Release: 15th January 2017
Format: BR / DVD / DGTL
Seven young outcasts in Derry, Maine, are about to face their worst nightmare — an ancient, shape-shifting evil that emerges from the sewer every 27 years to prey on the town’s children. Banding together over the course of one horrifying summer, the friends must overcome their own personal fears to battle the murderous, bloodthirsty clown known as Pennywise.
When news broke that director Carey Fukunaga was walking away from his long gestating IT remake, expectations for a chilling and thoughtful redefining of Pennywise and the Losers club seemed to all but die a death. Even with the best of intentions, in retrospect, the original IT, in spite of Tim Curry’s deliciously wicked portrayal, is a relatively cheesy affair. So to turn that in to something other than a scary film for 11-year olds, it would take a deft hand to make this happen. Thankfully, relative newcomer Andy Muschietti has overcome the odds and actually made a pretty decent movie.
The key to this remake’s success is that is takes time to create what very few tent pole films do these days; it actually focuses on character rather than pretending to. Bill, Beverley, Richie and the rest of the Losers club might be too Stranger Things or Stand By Me for some people; what with all their adolescent cursing, nebbish idiosyncrasies, and Finn Wolfhard-ness, but you can’t argue that when these kids take to the screen, there is a certain charm to the dynamic Muschietti has created.
One of the key failings of the plot is its endless introductions, as we leap from kid to kid in an effort to lay out all the ground work before the actual plot can begin. The initial meetings with Pennywise are pretty pedestrian, and almost feel like a series of individual episodes of Are You Afraid Of The Dark stitched together. To Muschietti’s credit, Georgie’s death still hits home. In fact, it feels more tragic this time around, as he so lovingly sets out a sibling relationship between Georgie and Bill that is tender and sweet. So when the inevitable, and rather distressing, storm drain sequence comes, it is more tragic and upsetting than it is scary. And here lies another unforeseen impact this remake has; IT is really rather sad. This is a world devoid of trustworthy adults, these kids are in desperate need of a hug, and even the bullies warrant some sympathy. This IT universe might have its heart wholly set on nostalgia, but with this comes the painful and scary chasm between childhood and puberty.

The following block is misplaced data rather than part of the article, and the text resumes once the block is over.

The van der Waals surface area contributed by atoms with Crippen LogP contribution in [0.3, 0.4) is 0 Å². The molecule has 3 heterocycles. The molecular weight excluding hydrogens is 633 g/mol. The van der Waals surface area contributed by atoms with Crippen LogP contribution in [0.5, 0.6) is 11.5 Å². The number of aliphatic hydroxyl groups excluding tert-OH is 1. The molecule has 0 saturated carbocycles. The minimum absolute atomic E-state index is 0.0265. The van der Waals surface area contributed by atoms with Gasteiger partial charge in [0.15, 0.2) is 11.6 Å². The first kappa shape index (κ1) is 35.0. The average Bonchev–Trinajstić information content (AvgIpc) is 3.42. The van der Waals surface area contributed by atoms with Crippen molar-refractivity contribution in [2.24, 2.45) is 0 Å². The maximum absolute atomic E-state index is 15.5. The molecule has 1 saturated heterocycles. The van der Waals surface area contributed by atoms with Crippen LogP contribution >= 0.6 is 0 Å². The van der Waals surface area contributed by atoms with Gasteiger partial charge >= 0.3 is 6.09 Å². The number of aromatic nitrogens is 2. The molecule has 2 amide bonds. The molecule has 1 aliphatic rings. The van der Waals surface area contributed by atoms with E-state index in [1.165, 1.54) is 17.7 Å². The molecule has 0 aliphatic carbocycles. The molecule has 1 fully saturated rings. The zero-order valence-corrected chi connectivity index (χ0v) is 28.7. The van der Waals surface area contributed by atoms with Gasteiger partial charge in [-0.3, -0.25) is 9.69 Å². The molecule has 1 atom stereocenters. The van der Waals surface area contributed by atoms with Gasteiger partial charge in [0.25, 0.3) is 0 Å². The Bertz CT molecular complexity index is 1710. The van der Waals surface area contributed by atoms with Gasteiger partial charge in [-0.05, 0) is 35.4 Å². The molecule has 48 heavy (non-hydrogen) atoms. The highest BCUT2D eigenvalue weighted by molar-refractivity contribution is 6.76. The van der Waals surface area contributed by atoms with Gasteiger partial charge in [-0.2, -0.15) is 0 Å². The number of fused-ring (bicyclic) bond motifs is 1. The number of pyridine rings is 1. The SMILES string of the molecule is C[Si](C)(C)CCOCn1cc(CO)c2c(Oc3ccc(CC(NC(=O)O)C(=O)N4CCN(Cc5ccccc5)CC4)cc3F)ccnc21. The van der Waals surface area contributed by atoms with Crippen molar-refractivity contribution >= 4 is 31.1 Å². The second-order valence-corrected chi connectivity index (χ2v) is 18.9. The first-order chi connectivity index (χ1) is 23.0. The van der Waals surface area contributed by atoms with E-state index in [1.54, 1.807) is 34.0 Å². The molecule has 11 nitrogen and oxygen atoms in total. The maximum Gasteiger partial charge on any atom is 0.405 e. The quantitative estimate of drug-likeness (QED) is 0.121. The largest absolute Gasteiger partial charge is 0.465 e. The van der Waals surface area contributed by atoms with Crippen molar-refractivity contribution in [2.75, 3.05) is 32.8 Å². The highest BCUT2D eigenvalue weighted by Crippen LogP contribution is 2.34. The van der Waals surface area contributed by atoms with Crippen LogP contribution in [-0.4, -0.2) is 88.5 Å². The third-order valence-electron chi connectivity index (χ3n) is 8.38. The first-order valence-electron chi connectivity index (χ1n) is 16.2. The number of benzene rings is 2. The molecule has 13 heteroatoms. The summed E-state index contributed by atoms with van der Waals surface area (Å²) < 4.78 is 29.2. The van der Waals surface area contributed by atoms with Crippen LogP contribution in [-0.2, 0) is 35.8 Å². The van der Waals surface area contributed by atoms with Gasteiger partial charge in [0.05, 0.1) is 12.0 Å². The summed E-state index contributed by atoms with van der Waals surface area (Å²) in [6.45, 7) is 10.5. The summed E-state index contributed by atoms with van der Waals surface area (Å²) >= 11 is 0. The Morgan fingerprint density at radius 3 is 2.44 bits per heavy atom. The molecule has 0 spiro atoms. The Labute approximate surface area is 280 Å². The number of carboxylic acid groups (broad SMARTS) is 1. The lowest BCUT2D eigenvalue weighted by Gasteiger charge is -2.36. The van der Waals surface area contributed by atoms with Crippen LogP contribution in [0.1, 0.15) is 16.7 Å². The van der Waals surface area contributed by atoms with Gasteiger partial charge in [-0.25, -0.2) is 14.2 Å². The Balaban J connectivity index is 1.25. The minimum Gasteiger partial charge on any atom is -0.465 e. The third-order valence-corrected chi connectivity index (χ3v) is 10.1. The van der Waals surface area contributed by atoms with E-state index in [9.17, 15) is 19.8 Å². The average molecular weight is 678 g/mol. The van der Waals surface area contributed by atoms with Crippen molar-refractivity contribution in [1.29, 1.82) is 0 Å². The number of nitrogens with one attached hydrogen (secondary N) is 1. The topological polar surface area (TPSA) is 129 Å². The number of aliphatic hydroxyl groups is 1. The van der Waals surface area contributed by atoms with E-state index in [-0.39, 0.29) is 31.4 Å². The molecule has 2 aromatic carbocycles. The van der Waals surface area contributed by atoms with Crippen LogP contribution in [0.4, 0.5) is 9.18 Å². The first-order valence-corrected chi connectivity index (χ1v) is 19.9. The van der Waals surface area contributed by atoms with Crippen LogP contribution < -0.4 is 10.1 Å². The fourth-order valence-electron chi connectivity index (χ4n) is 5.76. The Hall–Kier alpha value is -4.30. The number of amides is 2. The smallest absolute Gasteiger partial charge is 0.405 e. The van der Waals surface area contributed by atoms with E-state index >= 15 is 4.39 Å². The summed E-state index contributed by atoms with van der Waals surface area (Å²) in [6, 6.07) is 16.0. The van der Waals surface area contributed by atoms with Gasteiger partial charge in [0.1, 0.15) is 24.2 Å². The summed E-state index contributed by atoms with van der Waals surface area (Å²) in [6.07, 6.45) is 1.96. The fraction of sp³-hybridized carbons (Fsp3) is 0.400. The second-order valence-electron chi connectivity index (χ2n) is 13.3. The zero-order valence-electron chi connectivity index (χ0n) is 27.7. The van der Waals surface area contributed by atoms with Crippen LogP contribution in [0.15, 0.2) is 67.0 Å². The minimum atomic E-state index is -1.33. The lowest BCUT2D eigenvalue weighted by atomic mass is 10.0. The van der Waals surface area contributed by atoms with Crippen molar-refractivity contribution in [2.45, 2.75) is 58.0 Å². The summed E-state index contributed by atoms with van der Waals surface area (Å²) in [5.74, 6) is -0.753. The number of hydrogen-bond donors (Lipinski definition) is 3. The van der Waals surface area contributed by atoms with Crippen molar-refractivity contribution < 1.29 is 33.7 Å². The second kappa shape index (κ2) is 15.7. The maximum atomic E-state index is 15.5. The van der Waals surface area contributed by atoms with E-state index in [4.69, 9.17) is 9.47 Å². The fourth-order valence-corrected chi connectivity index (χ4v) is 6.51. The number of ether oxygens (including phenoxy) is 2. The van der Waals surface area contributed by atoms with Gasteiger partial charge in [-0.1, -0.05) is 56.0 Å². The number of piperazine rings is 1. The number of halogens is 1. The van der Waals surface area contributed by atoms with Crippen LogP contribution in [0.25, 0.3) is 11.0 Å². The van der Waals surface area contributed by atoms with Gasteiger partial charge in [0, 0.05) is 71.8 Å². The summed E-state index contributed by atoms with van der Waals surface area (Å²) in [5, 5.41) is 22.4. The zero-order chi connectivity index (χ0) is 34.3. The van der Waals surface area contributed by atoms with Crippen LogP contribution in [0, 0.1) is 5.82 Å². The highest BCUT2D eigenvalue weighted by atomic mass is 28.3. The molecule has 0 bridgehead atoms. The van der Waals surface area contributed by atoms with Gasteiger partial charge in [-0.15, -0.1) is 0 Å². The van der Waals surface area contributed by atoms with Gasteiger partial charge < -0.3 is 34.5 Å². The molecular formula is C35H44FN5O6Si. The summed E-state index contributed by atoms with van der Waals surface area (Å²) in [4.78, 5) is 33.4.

On to the matter at hand, is Bill Skarsgård’s Pennywise up to the task of scaring Tim Curry from his perch? In short, these are two very different clowns / monsters / aliens / orbs. Case in point, one looks like John Wayne Gacy on acid, the other looks like Ronald McDonald had sex with a nightmare. Curry’s Pennywise is broody and demonic, while Skarsgård’s is a squeaky voiced psycho. Both clowns fit their respective worlds, but an over reliance on CGI and some lame ‘incarnations’ (I’m looking at your painting lady) make Skarsgård’s Pennywise feel less like a fret and more like a jazzed up production sketch. Still, he’s creepy enough that you won’t be fishing paper boats out of drains any time soon.
This modern take on IT is arresting enough to warrant its existence, and fresh enough to feel like a more rounded interpretation of the source material. But there is too much of the monster to feel any weight when he appears, and the common crutch of computer effects minimizes any visceral fear. Also, a heavy handed production design also means that elements such as the old Neibolt House is more Monster House than the actual Monster House. The scares feel forced, whereas in the original it felt more cerebral, more organic. Yet a part two is on the way, and if Muschietti can learn from some of his mistakes here, the two films together might make some of the best Stephen King adaptations yet.
Film Grade: C+
Those hoping for the long awaited Pennywise origin scene will be sore to learn that it is being held back for a mooted Director’s Cut coming later this year. What you do get however is a bunch of Deleted Scenes, including one very funny alternate opening. You also get a decent look at the Making of Pennywise (worth a watch just to see how scared the kids really got) and a slightly irritating Losers Club love-in (i.e Kids talking like adults). Finally, a brief chat with Steven King offers some surface level comparisons between the film and the book. No doubt, much more material is being held back for the second cut of the film.
Special Features Grade: C
Too cute to be terrfying, and way funnier than you’d expect. Welcome to the world of comfortable horror. Sweet dreams.